Migrants learn the day-to-day topics of New Zealand life

Manurewa Citizens Advice Bureau manager Josie King enjoys seeing new migrants helped by the bureau growing as they learn ...
Chris Harrowell

Manurewa Citizens Advice Bureau manager Josie King enjoys seeing new migrants helped by the bureau growing as they learn new skills and knowledge.

Imagine arriving in a country to start a new life and not knowing how to speak the language.

Such is the daunting prospect faced by many of the people helped by the Manurewa Citizens Advice Bureau migrant connect team.

The team's volunteers run workshops every two months to help new Kiwis grapple with topics such as education and employment, health and community safety, consumer rights, and finance and taxation.

The Manurewa bureau is one of 30 contracted by Immigration NZ to provide the service across the country and one of just seven in Auckland.

Co-ordinator Patricia Pera and assistant Armmajit Kaur are among the team's six dedicated volunteers.

Pera says they're seeing an increase in demand for the service locally from both men and women from India, China, Malaysia, the Philippines, the Middle East and South America.

"When they come in their shoulders are down," she says.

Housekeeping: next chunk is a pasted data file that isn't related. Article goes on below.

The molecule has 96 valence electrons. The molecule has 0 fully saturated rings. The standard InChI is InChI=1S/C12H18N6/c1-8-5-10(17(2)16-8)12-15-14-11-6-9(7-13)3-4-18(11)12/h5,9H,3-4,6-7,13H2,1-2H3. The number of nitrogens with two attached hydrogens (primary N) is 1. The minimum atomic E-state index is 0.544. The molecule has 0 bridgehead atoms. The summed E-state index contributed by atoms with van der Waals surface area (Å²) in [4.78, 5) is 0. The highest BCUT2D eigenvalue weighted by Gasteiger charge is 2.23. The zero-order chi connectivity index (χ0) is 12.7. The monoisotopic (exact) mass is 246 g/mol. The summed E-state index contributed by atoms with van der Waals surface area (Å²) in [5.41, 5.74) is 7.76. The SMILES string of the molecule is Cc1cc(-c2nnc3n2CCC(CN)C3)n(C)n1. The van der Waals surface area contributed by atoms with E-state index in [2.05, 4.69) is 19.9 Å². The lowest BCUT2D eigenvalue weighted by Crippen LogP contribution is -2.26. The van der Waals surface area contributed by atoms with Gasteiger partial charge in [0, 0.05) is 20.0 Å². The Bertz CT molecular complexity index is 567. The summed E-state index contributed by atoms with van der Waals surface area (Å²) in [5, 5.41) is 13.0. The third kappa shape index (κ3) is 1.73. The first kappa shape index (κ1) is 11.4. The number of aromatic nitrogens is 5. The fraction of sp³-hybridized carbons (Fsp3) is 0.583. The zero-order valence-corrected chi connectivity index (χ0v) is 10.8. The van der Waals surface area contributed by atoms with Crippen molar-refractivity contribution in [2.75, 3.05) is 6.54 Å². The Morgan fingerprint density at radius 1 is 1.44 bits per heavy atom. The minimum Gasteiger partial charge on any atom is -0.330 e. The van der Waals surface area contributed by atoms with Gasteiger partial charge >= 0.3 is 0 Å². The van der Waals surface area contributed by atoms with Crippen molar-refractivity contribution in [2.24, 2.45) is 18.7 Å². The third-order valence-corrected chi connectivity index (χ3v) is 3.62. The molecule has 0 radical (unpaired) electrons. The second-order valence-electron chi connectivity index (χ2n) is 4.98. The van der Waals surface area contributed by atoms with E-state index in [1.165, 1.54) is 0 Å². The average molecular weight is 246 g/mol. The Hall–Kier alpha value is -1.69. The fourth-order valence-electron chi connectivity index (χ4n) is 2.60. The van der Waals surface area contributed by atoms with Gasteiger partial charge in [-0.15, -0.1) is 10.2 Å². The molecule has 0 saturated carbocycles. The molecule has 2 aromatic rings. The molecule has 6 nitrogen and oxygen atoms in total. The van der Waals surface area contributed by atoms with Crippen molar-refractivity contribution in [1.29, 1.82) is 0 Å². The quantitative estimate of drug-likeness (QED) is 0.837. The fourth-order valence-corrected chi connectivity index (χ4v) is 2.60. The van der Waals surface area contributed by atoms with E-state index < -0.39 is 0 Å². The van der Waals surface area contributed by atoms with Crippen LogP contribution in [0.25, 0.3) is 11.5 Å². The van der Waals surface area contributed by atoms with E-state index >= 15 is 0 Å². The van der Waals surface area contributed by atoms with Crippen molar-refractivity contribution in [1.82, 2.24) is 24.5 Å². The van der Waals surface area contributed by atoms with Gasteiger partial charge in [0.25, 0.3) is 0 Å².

"Once they've had a cup of tea and a light lunch [after the workshop] we have to push them out the door.

"They don't want to go. They want to learn more."

It's also enjoyable to help them to learn new skills and go on to employment or education and training, Pera says.

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"We've had 15 of 25 workshops participants who when they walked in didn't know how to do a CV or be prepared for an interview.

"We have had people do the workshops who have gone on to volunteer."

Kaur, who's from Singapore and speaks multiple languages, says understanding the Kiwi accent is the hardest thing for many of the migrants the team works with.

Some, especially those who come from India, are under pressure to succeed, she says.

"Their parents sell assets and the students are willing to stay in a house with 10 people because they want to work hard and send money back to their parents."

The workshops are conducted mainly in English but participants are allowed to talk to each other in the language they want.

Pera says she tries to keep in mind the sorts of challenges faced by the people she and her colleagues are working with.

"How would I learn where the police station is or where the dairy is to go and buy some milk?"

Bureau manager Josie King says many of the people who deliver the workshops are employed by Government agencies or community organisations and some are former migrants themselves.

 - Stuff

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